Theatre Cedar Rapids presents: Little Women
Brucemore, Cedar Rapids -- through June 6; $25-100
As my tablemates and I arrived at Theatre Cedar Rapids’ production of Little Women at Brucemore, I could feel a crispness in the air. The rainy sky had opened to let the sun out just as we rolled up into the drive. The stage, covered with a painted backdrop of the interior of the March house, skewed almost fishbowl lens-like, as if we were sitting in a mouse hole, looking out into the warmth of the March sisters’ quaint and threadbare home. We settled in at our corner table and, after opening our wine, crackers and cheese, my friends and I felt set in our collective “safe space”: the theater.
I must admit, I had nerves going to my first outdoor theater performance since being vaccinated. Would I feel safe? Would my body find some slack of relaxation, to feel comfortable enough to take my mask off and take in this world that playwright Heather Chrisler, director Saffron Henke and crew had worked so hard to present? Would I be able to lose myself and my worries, become completely engulfed in the March sisters’ world?
Up for the challenge, the spunky March sisters introduced their world, pulling down the and allowing us into the space, designer Benjamin Stuben Farrar’s walls and floor painted in teals and greens, drawing me deeper into the “stage within a stage” where the young women would posture and play. Throughout the show, they pull top hats, canes, capes and play swords from the trunks and closets, hidden worlds of play within their home, and show us what fun four sisters with big imaginations and even bigger dreams can muster. Stuben Farrar’s set had so many surprises in store. I was delighted with each new cupboard and wardrobe reveal, each an adventure, stocked with inspiration.
We meet Jo stomping and leaping, played by the feisty Mackenzie Elsbecker. Her energy onstage is palpable. Clad in green, her heavy skirts shift swiftly as she transforms into the dreaded pirate “Captain Bartholomew”—she points her “sword” toward her sisters, who take up their own “weapons” as an epic sea battle ensues. The girls and the audience are transfixed on this gruesome monster of glee that Jo manifests. Jo has one goal in life: to be a great writer. Elsbecker shines most when she shows Jo’s freedom and bravado.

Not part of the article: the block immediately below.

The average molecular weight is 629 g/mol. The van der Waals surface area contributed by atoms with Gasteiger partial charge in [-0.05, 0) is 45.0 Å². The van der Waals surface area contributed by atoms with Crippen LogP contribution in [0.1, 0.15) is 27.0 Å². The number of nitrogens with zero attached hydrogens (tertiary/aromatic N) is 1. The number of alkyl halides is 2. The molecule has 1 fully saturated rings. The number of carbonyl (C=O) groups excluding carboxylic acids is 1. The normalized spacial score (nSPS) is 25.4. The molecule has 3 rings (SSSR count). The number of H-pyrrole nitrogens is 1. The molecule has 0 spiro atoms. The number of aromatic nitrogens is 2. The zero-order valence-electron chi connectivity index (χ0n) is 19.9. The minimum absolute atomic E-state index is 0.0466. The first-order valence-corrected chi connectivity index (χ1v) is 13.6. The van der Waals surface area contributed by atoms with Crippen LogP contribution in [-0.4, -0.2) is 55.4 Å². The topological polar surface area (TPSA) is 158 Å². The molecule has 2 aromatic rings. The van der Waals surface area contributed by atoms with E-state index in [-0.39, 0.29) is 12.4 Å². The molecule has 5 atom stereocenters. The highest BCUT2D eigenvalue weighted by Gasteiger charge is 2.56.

The world is loud, playful and fierce, yet within the pirate battle Beth, played gracefully by Noel VanDenBosch, checks in on her fallen “pirate” sisters, even when she may be the victor of the play fights. In her blue skirts, ever the caretaker, Beth would never want to actually harm her beloved sisters. This detail was sweet and formative of the Beth I would see throughout the night.
Lily Gast’s Amy, the youngest March sister, is precocious and striving to be a “proper lady,” even correcting her brashest sister Jo to not say slang like “jolly” or “blast,”—yet showing her youth in saying “it’s practicularitally unbearable” when lamenting the war that their father is away fighting. The playwright is deft at painting a picture of Amy—the artist herself—as the sister most dreamy, most caught up in the beauty of the world, or what she perceives it to be. Amy’s perception is cast in rose colored glasses, just like her peachy pink skirts. Lily Gast has a transformative power onstage. She moves between her characters with full commitment, taking on accents and character arcs with ease. As Amy gets older and wiser, Gast brings a visible shift to Amy. You see her corsets tightening her stature (although the actresses were not corseted in costume, which is some pretty impressive movement work, emboldened I’m sure by assistant director/movement coach Megan Robinson) as she ages and gains years of life experiences in the shift of a scene.